Big news out of San Diego recently hit the recycling world. Zheng Chen, an assistant professor and nano-engineer from UCSD has developed a new method to recycle lithium-ion batteries. More specifically, according to a report by the San Diego Union Tribune, “He has developed a way to recycle used cathodes from spent lithium-ion batteries and restore them to the point that they work as good as new.” Considering those cathodes contain cobalt, a rare earth metal with a finite supply, this type of recycling has a momentous impact on the future of the tech world, most notably electric vehicles.
So what does this mean for you? Well, maybe you saw an article headline and figured you can start tossing your lithium-ion batteries into your blue bin (false!). Or maybe you’re confused because you thought you already recycled all of your batteries. While the energy in the battery itself may not be reusable (at a large scale just yet), the materials themselves are 100% recyclable. With lithium-ion batteries powering many cell phones, laptops, power tools, and other electronics, it is likely we all have a few of these floating around our home. However, according to Chen, less than 3% of lithium-ion batteries around the world are recycled. For that reason, it’s important for us all to have accurate information on the proper way to handle these batteries at the end of their lifespan. We enlisted our friends over at Universal Waste Disposal Company to help us give you the low down on recycling lithium-ion batteries.
Lithium-ion batteries are rechargeable, but even rechargeable batteries have a lifespan. Once a lithium-ion battery is completely spent or degraded, it should be properly stored until it is able to be recycled. While you cannot simply recycle these in your blue bin, according to California Law (AB1125) most retailers that sell rechargeable batteries are required to accept and recycle these consumer batteries. If you prefer a drop off option, you can check with local retailers to find one that accepts lithium-ion batteries. For pick up recycling services, businesses like UWDC specialize in universal waste recycling.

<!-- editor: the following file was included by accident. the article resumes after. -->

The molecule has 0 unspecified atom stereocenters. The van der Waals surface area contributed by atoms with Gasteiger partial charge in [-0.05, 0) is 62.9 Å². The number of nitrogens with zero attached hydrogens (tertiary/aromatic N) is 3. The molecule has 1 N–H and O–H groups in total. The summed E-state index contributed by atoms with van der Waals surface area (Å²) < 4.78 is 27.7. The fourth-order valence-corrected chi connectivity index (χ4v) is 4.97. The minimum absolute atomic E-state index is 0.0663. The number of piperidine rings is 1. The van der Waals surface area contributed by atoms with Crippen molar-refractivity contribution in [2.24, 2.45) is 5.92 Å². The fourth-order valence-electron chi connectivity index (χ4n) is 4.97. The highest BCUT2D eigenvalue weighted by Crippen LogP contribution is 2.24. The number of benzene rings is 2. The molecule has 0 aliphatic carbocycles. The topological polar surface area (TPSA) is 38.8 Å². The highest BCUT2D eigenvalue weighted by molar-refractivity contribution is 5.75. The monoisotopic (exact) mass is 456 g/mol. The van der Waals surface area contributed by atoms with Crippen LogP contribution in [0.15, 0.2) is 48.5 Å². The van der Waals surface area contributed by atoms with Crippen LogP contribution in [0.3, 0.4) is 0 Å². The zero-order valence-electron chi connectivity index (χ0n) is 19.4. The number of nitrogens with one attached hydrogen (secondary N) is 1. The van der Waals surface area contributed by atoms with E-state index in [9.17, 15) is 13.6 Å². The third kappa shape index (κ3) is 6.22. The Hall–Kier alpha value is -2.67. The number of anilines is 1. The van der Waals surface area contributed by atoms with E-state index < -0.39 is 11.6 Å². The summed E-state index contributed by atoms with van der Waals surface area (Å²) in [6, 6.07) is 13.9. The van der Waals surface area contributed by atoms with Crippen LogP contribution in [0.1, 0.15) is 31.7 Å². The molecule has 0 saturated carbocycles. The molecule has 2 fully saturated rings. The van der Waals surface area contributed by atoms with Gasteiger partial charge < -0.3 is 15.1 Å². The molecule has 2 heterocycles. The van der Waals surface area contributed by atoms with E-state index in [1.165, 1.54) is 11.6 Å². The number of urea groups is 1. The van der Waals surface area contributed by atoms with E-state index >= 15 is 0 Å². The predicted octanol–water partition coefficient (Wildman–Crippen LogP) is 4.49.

Until you are able to recycle your lithium-ion batteries, it is extremely important to store them properly. You’ve probably heard stories of cell phones exploding or catching fire. This is related to the battery within the phone. When lithium-ion batteries “catch fire” or “explode” they are experiencing thermal runaway. Thermal runaway is essentially a chemical reaction inside the battery producing heat that causes additional chemical reactions that result in increasing heat until there is nothing left to react. So be very cautious if your device begins smoking, sizzling or popping. Stay alert! Lithium-ion battery packs typically contain several cells. If your device does catch fire, even though one cell may be extinguished, the residual heat may cause thermal runaway in the adjacent cells.
Thermal runaway can be the result of design flaws (inadequate venting, poor chemistry, inadequate safety features), user damage (dropping, crushing, puncturing), improper packaging or storage, or improper charging (wrong charger, cheap chargers, overcharging). To prevent thermal runaway, proper care and storage are key. While the battery is still in use, keep them out of the heat and freezing temperatures, use the charger that came with the lithium-ion powered device, keep them dry, and avoid overcharging them. When your batteries are at the end of their life, make sure to store them at room temperature. Tape over the terminals so that they do not make contact with each other.
The future of the environment is our responsibility and in this case, it’s the law. Batteries of all types must be recycled. Please be sure to locate an authorized battery recycler in your area to properly recycle your used batteries.